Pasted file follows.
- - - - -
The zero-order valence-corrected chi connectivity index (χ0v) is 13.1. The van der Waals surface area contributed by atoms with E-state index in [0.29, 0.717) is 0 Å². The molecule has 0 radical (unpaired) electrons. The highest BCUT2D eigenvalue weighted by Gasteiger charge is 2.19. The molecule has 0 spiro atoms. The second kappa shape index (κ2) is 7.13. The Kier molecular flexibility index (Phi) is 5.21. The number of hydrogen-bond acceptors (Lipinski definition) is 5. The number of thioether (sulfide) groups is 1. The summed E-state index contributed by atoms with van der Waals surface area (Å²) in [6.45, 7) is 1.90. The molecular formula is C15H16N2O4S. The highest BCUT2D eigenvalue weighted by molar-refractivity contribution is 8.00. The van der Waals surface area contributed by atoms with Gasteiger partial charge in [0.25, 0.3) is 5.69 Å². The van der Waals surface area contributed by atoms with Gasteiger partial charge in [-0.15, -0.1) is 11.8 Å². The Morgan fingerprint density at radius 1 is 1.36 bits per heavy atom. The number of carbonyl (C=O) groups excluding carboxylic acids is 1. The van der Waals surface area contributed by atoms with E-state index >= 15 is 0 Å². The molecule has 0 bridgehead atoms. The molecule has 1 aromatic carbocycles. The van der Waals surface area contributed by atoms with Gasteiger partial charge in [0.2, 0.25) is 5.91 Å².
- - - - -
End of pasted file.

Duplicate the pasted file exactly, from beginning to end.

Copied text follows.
The zero-order valence-corrected chi connectivity index (χ0v) is 13.1. The van der Waals surface area contributed by atoms with E-state index in [0.29, 0.717) is 0 Å². The molecule has 0 radical (unpaired) electrons. The highest BCUT2D eigenvalue weighted by Gasteiger charge is 2.19. The molecule has 0 spiro atoms. The second kappa shape index (κ2) is 7.13. The Kier molecular flexibility index (Phi) is 5.21. The number of hydrogen-bond acceptors (Lipinski definition) is 5. The number of thioether (sulfide) groups is 1. The summed E-state index contributed by atoms with van der Waals surface area (Å²) in [6.45, 7) is 1.90. The molecular formula is C15H16N2O4S. The highest BCUT2D eigenvalue weighted by molar-refractivity contribution is 8.00. The van der Waals surface area contributed by atoms with Gasteiger partial charge in [0.25, 0.3) is 5.69 Å². The van der Waals surface area contributed by atoms with Gasteiger partial charge in [-0.15, -0.1) is 11.8 Å². The Morgan fingerprint density at radius 1 is 1.36 bits per heavy atom. The number of carbonyl (C=O) groups excluding carboxylic acids is 1. The van der Waals surface area contributed by atoms with E-state index >= 15 is 0 Å². The molecule has 0 bridgehead atoms. The molecule has 1 aromatic carbocycles. The van der Waals surface area contributed by atoms with Gasteiger partial charge in [0.2, 0.25) is 5.91 Å².